As she fleshed out the concept for Rubbersidewalks, Lindsay felt she needed a marketing manager. On a Saturday morning in January 2003 she started looking for candidates via a well-known Internet career site. Call it serendipity if you want, but the previous evening Dan Joyce '86 had posted his résumé for the first time. Lindsay saw it, noted the Ithaca College degree, and called him, she says, "for that reason and that reason alone."
After getting her call, Dan jumped in his car and three hours later was in the audience as Lindsay gave a presentation to managers of 10 California cities. After the talk Lindsay interviewed Dan. "Ithaca gave us an immediate camaraderie," Lindsay recalls, "an instant trust. And he's 20 years younger than I am!" Lindsay hired Dan to be Rubbersidewalks' first vice president of marketing.
"I got a great marketing education at Ithaca," Dan says. He tells of how as seniors he and his roommate Steve Brett lobbied an IC marketing professor for a $500 grant to use for the promotion of a seminar they wanted to conduct. They obtained the money and held a successful seminar. That experience, Dan says, was the catalyst that propelled him into a business career.
At Rubbersidewalks he uses trade shows, regional road shows, and direct mail to further the company's image and reputation. He and Lindsay invite managers from nearby cities to attend their presentations; word of mouth is their most powerful marketing tool.
Rubber sidewalks have some obvious environmental advantages: by allowing trees to be preserved (the company has saved hundreds so far), they cut down on air pollution (trees clean the air by filtering out particulate matter and converting carbon dioxide into oxygen), save energy (trees shade and cool the air), improve water quality (tree roots filter out impurities), and, as Lindsay points out, raise real estate values. Rubber sidewalks have the additional advantage of sustaining a 60 percent lower impact than concrete, according to a company study. It's much easier on the knees and joints and lessens the impact of a fall. "A glass bottle will bounce off it," Lindsay says. Perhaps most significantly, the sidewalks keep a great number of used passenger automobile tires out of landfills.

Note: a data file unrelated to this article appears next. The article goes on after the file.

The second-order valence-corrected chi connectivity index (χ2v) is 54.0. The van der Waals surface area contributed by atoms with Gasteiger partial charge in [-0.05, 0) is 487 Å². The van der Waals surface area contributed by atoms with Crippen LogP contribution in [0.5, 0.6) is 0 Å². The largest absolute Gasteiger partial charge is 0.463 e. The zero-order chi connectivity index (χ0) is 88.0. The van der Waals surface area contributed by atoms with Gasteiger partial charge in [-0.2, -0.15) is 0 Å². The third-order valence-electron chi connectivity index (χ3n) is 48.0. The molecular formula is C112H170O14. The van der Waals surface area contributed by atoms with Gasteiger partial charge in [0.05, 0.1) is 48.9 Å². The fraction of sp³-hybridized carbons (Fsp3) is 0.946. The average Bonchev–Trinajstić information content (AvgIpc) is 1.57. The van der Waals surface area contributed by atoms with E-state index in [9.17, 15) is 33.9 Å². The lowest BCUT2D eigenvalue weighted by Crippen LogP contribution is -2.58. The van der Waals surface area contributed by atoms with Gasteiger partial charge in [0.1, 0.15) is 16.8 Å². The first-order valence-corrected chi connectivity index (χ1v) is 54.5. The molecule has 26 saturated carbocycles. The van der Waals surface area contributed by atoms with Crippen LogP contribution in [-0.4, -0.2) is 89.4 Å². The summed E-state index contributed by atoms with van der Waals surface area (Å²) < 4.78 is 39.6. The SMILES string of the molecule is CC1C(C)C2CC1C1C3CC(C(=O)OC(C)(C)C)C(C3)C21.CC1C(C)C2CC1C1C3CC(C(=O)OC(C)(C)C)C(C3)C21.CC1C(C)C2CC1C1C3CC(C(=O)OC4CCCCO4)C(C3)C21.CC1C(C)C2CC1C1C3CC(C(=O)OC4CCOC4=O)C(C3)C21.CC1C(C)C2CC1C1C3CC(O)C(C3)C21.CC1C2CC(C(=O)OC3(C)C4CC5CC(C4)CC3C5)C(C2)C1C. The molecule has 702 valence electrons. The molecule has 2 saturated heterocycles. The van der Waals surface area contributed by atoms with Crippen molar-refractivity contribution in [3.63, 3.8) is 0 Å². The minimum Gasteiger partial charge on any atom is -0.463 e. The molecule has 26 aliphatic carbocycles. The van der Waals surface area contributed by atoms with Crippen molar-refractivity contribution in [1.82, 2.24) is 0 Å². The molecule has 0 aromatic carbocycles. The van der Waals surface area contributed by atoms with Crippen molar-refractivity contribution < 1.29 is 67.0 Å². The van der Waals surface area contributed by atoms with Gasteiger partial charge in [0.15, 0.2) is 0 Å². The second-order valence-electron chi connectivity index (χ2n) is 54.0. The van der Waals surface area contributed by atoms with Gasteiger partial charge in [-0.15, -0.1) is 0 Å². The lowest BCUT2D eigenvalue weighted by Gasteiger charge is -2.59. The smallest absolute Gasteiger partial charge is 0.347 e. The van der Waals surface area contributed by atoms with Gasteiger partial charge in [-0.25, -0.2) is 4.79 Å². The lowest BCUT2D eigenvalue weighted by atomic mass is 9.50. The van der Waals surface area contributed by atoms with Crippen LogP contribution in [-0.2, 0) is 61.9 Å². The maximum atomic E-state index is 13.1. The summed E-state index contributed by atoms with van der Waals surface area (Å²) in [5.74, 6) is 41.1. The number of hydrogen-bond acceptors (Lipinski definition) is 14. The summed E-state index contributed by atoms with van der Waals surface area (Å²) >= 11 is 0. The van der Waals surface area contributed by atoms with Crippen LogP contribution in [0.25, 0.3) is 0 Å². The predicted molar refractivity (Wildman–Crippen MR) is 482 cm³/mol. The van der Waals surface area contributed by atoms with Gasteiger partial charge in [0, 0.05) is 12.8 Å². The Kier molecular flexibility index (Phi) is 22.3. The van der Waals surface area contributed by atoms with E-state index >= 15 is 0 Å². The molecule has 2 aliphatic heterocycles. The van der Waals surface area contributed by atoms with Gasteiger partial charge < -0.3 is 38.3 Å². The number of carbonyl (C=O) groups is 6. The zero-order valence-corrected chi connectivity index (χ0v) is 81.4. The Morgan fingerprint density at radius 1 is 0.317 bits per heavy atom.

"The greatest environmental problem with waste tires," explains Lindsay, "is a tire-pile fire. It takes a lot to get tire rubber burning, a sustained temperature of 700 degrees, but once afire it's hard to extinguish and it sends dangerous pollutants into the air."
Rubbersidewalks accumulates tires from auto dealers who have collected them as trade-ins. So instead of going to the landfill they are "granulated" -- ground by machines into tiny bits. Rubbersidewalks buys 4,000-pound sacks of this "crumb rubber" to produce the modular sidewalk pieces.
The company has already forged relationships with like-minded companies in the recycled-rubber industry including U.S. Rubbersidewalks, Grubble, and Turbo-Scape. They share information and markets, a practice that leads them all to more constructive research and development. Lindsay says, "Every day is R&D day. We continually improve the product and develop new products." Eventually she hopes to have installations in all 50 states.
"We envision paving the country with rubber sidewalks, which means saving trees, providing a safer public right of way, and saving cities money." After that, she says, international opportunities beckon. One can just picture the trees where Rubbersidewalks are installed breathing a little easier.